Skip to main content
\(\newcommand{\id}{\mathrm{id}}\) \( \newcommand{\Span}{\mathrm{span}}\) \( \newcommand{\kernel}{\mathrm{null}\,}\) \( \newcommand{\range}{\mathrm{range}\,}\) \( \newcommand{\RealPart}{\mathrm{Re}}\) \( \newcommand{\ImaginaryPart}{\mathrm{Im}}\) \( \newcommand{\Argument}{\mathrm{Arg}}\) \( \newcommand{\norm}[1]{\| #1 \|}\) \( \newcommand{\inner}[2]{\langle #1, #2 \rangle}\) \( \newcommand{\Span}{\mathrm{span}}\)
Mathematics LibreTexts

7: Rational Functions

  • Page ID
  • \( \newcommand{\vecs}[1]{\overset { \scriptstyle \rightharpoonup} {\mathbf{#1}} } \) \( \newcommand{\vecd}[1]{\overset{-\!-\!\rightharpoonup}{\vphantom{a}\smash {#1}}} \)\(\newcommand{\id}{\mathrm{id}}\) \( \newcommand{\Span}{\mathrm{span}}\) \( \newcommand{\kernel}{\mathrm{null}\,}\) \( \newcommand{\range}{\mathrm{range}\,}\) \( \newcommand{\RealPart}{\mathrm{Re}}\) \( \newcommand{\ImaginaryPart}{\mathrm{Im}}\) \( \newcommand{\Argument}{\mathrm{Arg}}\) \( \newcommand{\norm}[1]{\| #1 \|}\) \( \newcommand{\inner}[2]{\langle #1, #2 \rangle}\) \( \newcommand{\Span}{\mathrm{span}}\) \(\newcommand{\id}{\mathrm{id}}\) \( \newcommand{\Span}{\mathrm{span}}\) \( \newcommand{\kernel}{\mathrm{null}\,}\) \( \newcommand{\range}{\mathrm{range}\,}\) \( \newcommand{\RealPart}{\mathrm{Re}}\) \( \newcommand{\ImaginaryPart}{\mathrm{Im}}\) \( \newcommand{\Argument}{\mathrm{Arg}}\) \( \newcommand{\norm}[1]{\| #1 \|}\) \( \newcommand{\inner}[2]{\langle #1, #2 \rangle}\) \( \newcommand{\Span}{\mathrm{span}}\)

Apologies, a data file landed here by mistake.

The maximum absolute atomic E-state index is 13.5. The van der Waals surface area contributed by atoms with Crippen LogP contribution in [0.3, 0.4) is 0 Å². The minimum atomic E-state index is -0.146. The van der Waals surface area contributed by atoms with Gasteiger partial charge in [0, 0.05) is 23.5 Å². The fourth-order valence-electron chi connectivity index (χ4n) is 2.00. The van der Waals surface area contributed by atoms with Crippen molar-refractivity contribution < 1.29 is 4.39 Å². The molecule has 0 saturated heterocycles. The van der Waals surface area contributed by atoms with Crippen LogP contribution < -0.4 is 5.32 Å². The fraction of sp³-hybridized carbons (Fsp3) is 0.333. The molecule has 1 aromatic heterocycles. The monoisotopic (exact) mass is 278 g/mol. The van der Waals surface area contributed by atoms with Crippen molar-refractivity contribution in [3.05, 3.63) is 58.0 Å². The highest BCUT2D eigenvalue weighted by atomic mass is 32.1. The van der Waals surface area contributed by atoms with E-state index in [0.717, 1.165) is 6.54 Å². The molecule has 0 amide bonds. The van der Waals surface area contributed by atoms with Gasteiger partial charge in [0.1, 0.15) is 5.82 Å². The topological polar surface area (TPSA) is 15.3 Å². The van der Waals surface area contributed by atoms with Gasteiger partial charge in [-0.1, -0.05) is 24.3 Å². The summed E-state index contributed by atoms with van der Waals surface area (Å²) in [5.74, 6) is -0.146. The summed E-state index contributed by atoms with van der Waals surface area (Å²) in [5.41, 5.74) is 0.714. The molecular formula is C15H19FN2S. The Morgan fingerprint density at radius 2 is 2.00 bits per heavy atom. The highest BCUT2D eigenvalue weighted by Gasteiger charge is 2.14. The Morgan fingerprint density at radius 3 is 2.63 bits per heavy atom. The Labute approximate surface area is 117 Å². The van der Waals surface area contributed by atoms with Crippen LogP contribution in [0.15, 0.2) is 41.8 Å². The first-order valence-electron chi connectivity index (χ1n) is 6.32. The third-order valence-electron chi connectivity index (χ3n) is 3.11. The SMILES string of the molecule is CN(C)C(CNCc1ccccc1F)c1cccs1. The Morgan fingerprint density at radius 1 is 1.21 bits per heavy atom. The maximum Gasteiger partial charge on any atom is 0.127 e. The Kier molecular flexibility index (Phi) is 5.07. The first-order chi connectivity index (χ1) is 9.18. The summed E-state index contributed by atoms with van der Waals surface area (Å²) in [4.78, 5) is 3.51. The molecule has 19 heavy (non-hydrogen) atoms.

• 7.1: Introducing Rational Functions
      In this section, our study will lead us to the rational functions. Note the root word “ratio” in the term “rational.” Does it remind you of the word “fraction”? It should, as rational functions are functions in a very specific fractional form.
    • 7.2: Reducing Rational Functions
      The goal of this section is to learn how to reduce a rational expression to “lowest terms.” Of course, that means that we will have to understand what is meant by the phrase “lowest terms.” With that thought in mind, we begin with a discussion of the greatest common divisor of a pair of integers.
    • 7.3: Graphing Rational Functions
      We’ve seen that the denominator of a rational function is never allowed to equal zero; division by zero is not defined. So, with rational functions, there are special values of the independent variable that are of particular importance. Now, it comes as no surprise that near values that make the denominator zero, rational functions exhibit special behavior, but here, we will also see that values that make the numerator zero sometimes create additional special behavior in rational functions.
    • 7.4: Products and Quotients of Rational Functions
      In this section we deal with products and quotients of rational expressions.
    • 7.5: Sums and Differences of Rational Functions
      In this section we concentrate on finding sums and differences of rational expressions.
    • 7.6: Complex Fractions
      In this section we learn how to simplify what are called complex fractions that both the numerator and denominator are fraction problems in their own right, lending credence to why we refer to such a structure as a “complex fraction.”
    • 7.7: Solving Rational Equations
      When simplifying complex fractions in the previous section, we saw that multiplying both numerator and denominator by the appropriate expression could “clear” all fractions from the numerator and denominator, greatly simplifying the rational expression. In this section, a similar technique is used.
    • 7.8: Applications of Rational Functions
      In this section, we will investigate the use of rational functions in several applications.

    7: Rational Functions is shared under a CC BY-NC-SA 2.5 license and was authored, remixed, and/or curated by David Arnold.

    • Was this article helpful?